Iowa State University Alumni Association

Cyclone Stories

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Lee Ann McCue (’86 microbiology and biophysics), a computational biology scientist at the U.S. Department of Energy’s Pacific Northwest National Laboratory in Richland, Wash., hates photos and videos of herself. But when she was approached about being part of a Women’s History Month campaign called #SitWithMe to encourage women to enter STEM fields, she didn’t hesitate to participate. McCue has never been one to listen to noise suggesting that women should shy away from science. “I chose the people I listened to,” she says. “There were critical individuals, but I just walked away.”

McCue loved science and mathematics way too much to listen to those critics. “I was interested in too many things. At Iowa State I took biology, I took differential equations, I took physics – I took everything,” she says. “Finally I just had to stop. But when I did a post doc as a statistician I saw the relationships between computing and math and biology – that’s when sequencing really took off. So that was a good marriage of all my interests. And now [after 11 ½ years in her current position] I’ve learned to communicate in a variety of different science languages.”

And she loves them all. Her first love, biology, had a healthy mix of men and women – but she says statistics proved different, with women in a significant minority. For McCue, encouraging women to enter STEM – whether it’s biology, statistics, anything, or everything in between – may boil down to simply helping the world see women scientists. That’s where the #SitWithMe campaign comes in. “They did all these video interviews separately, and none of us knew what the others said,” she says. “Yet well all had the same message: Don’t listen to the critics.”

“I just thought it was important for people to see that there are women scientists.”


Reagan Hoefler (S), an ISU junior in dietetics, is currently working with $7,000 in research and scholarship funding from the Iowa Space Grant Consortium to figure out just how to make the movie “The Martian” into reality and plant a garden on Mars. Her main emphasis is on testing the effects of radiation on maize, using a linear accelerator at Ames’ Mary Greeley Medical Center.

The work is relevant not just around future designs on colonizing Mars, Hoefler says: “Our own ozone is depleting, so Earth may one day become more Martian-like,” she explained. “We’ll all have to eat, so we’re seeing if this plant growth under these conditions is possible.”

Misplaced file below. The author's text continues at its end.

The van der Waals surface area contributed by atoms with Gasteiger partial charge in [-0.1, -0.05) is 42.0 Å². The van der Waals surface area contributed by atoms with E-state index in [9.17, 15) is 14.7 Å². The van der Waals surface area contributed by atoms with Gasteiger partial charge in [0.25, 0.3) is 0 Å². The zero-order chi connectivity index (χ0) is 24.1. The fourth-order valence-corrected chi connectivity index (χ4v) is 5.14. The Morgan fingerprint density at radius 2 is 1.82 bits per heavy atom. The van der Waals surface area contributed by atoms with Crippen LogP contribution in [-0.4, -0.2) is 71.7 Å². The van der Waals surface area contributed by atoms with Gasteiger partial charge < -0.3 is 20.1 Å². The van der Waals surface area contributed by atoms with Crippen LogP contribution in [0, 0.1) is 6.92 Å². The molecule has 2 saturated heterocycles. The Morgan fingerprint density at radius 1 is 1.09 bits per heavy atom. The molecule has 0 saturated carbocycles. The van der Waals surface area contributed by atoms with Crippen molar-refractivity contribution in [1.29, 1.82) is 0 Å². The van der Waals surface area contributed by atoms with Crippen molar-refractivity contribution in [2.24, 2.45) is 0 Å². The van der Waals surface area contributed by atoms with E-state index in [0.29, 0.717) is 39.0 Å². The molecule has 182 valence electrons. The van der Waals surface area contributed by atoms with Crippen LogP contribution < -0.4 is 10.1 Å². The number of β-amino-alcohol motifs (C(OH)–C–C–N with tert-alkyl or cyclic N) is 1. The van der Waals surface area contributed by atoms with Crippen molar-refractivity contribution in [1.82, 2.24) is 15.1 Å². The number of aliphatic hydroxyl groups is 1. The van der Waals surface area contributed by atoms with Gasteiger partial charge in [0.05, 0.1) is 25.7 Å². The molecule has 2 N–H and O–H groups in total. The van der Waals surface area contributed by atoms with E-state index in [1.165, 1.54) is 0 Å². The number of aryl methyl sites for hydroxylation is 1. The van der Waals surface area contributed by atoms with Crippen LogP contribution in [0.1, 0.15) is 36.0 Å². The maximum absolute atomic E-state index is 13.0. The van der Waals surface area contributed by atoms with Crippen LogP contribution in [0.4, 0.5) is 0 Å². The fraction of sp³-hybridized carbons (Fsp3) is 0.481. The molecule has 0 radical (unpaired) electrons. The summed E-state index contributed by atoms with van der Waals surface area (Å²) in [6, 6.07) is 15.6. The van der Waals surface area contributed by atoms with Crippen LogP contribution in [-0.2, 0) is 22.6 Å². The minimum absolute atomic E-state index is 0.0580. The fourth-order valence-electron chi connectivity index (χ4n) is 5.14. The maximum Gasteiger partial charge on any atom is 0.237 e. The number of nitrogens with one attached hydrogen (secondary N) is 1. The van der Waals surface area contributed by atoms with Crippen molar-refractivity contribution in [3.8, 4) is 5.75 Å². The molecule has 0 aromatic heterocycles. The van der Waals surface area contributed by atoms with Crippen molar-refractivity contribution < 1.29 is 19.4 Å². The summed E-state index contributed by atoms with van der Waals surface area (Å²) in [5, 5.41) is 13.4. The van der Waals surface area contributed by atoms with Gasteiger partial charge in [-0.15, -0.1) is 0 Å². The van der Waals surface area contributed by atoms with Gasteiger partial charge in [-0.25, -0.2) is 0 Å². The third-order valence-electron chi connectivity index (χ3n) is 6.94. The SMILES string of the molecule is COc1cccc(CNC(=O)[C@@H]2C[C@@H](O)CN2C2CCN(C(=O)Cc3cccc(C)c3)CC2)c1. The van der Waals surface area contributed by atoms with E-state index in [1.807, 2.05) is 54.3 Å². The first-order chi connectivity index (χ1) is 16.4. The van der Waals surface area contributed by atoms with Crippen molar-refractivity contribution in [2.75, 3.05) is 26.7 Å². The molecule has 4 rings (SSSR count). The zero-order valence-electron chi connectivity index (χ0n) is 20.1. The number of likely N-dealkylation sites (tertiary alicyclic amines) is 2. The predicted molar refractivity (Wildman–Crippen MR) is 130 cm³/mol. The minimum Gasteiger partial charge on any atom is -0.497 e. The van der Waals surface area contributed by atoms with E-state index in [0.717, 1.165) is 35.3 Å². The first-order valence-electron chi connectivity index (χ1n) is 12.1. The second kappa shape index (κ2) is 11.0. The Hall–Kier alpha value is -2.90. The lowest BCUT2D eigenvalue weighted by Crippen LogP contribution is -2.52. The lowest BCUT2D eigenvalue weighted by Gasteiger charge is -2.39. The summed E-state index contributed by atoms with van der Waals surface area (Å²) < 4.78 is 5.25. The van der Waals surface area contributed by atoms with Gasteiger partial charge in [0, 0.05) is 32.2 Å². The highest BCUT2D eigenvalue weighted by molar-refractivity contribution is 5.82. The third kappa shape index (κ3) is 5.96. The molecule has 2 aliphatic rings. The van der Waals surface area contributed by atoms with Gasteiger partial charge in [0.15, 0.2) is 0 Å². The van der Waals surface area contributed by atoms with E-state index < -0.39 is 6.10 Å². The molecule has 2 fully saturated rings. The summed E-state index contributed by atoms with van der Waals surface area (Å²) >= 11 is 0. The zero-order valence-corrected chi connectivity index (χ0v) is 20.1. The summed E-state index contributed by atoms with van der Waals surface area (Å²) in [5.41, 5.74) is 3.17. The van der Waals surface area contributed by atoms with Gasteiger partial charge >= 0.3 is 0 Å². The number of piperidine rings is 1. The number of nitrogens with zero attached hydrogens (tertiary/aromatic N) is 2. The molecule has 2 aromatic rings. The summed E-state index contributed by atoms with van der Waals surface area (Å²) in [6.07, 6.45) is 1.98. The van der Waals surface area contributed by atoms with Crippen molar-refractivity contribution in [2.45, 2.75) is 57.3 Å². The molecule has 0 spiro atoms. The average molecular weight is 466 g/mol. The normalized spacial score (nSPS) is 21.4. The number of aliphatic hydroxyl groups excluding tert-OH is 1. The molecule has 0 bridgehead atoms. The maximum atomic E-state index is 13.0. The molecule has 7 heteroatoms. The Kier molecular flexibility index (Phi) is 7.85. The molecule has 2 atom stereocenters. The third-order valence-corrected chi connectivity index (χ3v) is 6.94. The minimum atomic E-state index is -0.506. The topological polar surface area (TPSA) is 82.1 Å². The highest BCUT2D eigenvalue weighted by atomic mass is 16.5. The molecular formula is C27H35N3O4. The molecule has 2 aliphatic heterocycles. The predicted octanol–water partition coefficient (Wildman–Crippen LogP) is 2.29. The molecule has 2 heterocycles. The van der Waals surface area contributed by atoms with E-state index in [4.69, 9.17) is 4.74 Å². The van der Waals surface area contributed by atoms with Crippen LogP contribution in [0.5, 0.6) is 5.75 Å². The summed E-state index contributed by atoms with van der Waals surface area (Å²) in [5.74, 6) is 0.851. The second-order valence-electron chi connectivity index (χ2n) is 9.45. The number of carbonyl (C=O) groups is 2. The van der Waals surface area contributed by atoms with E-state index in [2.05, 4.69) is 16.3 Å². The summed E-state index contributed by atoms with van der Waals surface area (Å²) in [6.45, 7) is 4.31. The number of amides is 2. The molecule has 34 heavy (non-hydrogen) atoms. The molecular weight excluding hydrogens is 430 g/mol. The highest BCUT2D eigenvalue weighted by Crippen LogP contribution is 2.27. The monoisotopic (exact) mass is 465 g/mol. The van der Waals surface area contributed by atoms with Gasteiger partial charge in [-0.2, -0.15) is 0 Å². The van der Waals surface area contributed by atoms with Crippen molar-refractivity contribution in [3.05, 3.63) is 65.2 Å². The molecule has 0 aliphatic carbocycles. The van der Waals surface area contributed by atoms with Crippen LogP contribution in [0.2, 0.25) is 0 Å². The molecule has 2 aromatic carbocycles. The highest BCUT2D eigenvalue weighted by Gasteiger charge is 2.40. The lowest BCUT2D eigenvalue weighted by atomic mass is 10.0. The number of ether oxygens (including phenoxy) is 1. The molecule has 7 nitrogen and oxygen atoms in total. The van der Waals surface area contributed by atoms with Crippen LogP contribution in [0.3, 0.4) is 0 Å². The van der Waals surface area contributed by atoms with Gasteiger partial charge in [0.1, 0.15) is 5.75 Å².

Most people don’t have the good fortune of living to age 100. Even fewer hit that milestone with a healthy, energetic body and a sharp, inquisitive mind. Nels Gerrard Glesne ('40 forestry) has all that, plus a sense of adventure that rivals most people a third his age. Glesne celebrated the century mark in 2016 with a capital C. He went kitesurfing, paragliding, and ziplining in Hawaii, the state in which he now resides. The former World War II bomber pilot was also honored at a Chicago Cubs game at Wrigley Field in September – he thinks he gave them good luck at the World Series – and played tennis with one of the top-ranking tennis players in the world, John Isner, who also happens to be 6’10” tall.

Glesne’s adventures were captured by the Tennis Channel; PR Web; IKSURF, the international kitesurfing magazine; Maui Now; Tennis World magazine; Surfer Today, and other media outlets. This photo, shared on GoPro camera’s Instagram account, was taken during his ziplining experience at Skyline Eco-Adventures’ Haleakala location. Glesne completed all five lines of the zipline course. “My favorite part of the zipline is jumping off and accelerating,” he told PR Web. Somehow, we do not find that surprising. Happy birthday, Mr. Glesne!

Read previous Cyclone Stories features >>

Class Notes:
Rock Your Different

Jennifer Krienert ('00 sociology) is the creator of the "Rock Your Different" line of clothing -- T-shirts, tanks, hats, and hoodies inspired by her son Rory, who wears an eye patch. "I don't want him to think that being different is a bad thing," Krienert said. "We see it as something to celebrate." A portion of all proceeds from the clothing line will be donated to Phoenix Children's Hospital.

Class Notes

Living a Life Podcasts:
Hopeful Africa

Moses Bomett ('13 econ, pol sci, and intl. studies) was born in the U.S. and raised in Kenya, but today he remains deeply connected in both nations through his nonprofit organization, Hopeful Africa. Learn more about how he was inspired to create Hopeful Africa, what he's accomplished as a philanthropist, and what he hopes for the future.

"Living a Life" podcast series


More to explore:

VISIONS Magazine
Notable Alumni

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